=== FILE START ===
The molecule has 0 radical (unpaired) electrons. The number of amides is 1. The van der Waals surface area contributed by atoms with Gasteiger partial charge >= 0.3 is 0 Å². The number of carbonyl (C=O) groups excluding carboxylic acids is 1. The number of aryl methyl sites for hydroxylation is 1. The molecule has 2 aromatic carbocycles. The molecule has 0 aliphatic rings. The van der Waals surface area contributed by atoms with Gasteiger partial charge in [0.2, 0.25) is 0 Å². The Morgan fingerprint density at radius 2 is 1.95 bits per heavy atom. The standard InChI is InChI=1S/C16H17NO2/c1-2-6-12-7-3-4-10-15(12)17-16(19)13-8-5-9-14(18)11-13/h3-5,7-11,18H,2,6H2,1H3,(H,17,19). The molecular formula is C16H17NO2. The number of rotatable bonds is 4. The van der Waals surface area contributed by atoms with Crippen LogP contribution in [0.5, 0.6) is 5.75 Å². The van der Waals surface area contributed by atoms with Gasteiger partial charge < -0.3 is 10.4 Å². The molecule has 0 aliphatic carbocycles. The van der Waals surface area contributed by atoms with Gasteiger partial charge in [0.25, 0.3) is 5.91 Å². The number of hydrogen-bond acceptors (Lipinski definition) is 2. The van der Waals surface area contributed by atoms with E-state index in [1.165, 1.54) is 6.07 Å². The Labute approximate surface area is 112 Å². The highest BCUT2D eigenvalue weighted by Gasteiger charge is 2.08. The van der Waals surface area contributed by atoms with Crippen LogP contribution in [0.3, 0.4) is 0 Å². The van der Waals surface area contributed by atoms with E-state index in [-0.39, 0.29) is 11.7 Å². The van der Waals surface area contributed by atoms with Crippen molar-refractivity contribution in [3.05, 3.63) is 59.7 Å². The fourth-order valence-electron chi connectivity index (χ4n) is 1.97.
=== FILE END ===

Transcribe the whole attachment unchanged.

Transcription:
The molecule has 0 radical (unpaired) electrons. The number of amides is 1. The van der Waals surface area contributed by atoms with Gasteiger partial charge >= 0.3 is 0 Å². The number of carbonyl (C=O) groups excluding carboxylic acids is 1. The number of aryl methyl sites for hydroxylation is 1. The molecule has 2 aromatic carbocycles. The molecule has 0 aliphatic rings. The van der Waals surface area contributed by atoms with Gasteiger partial charge in [0.2, 0.25) is 0 Å². The Morgan fingerprint density at radius 2 is 1.95 bits per heavy atom. The standard InChI is InChI=1S/C16H17NO2/c1-2-6-12-7-3-4-10-15(12)17-16(19)13-8-5-9-14(18)11-13/h3-5,7-11,18H,2,6H2,1H3,(H,17,19). The molecular formula is C16H17NO2. The number of rotatable bonds is 4. The van der Waals surface area contributed by atoms with Crippen LogP contribution in [0.5, 0.6) is 5.75 Å². The van der Waals surface area contributed by atoms with Gasteiger partial charge < -0.3 is 10.4 Å². The molecule has 0 aliphatic carbocycles. The van der Waals surface area contributed by atoms with Gasteiger partial charge in [0.25, 0.3) is 5.91 Å². The number of hydrogen-bond acceptors (Lipinski definition) is 2. The van der Waals surface area contributed by atoms with E-state index in [1.165, 1.54) is 6.07 Å². The Labute approximate surface area is 112 Å². The highest BCUT2D eigenvalue weighted by Gasteiger charge is 2.08. The van der Waals surface area contributed by atoms with Crippen LogP contribution in [0.3, 0.4) is 0 Å². The van der Waals surface area contributed by atoms with E-state index in [-0.39, 0.29) is 11.7 Å². The van der Waals surface area contributed by atoms with Crippen molar-refractivity contribution in [3.05, 3.63) is 59.7 Å². The fourth-order valence-electron chi connectivity index (χ4n) is 1.97.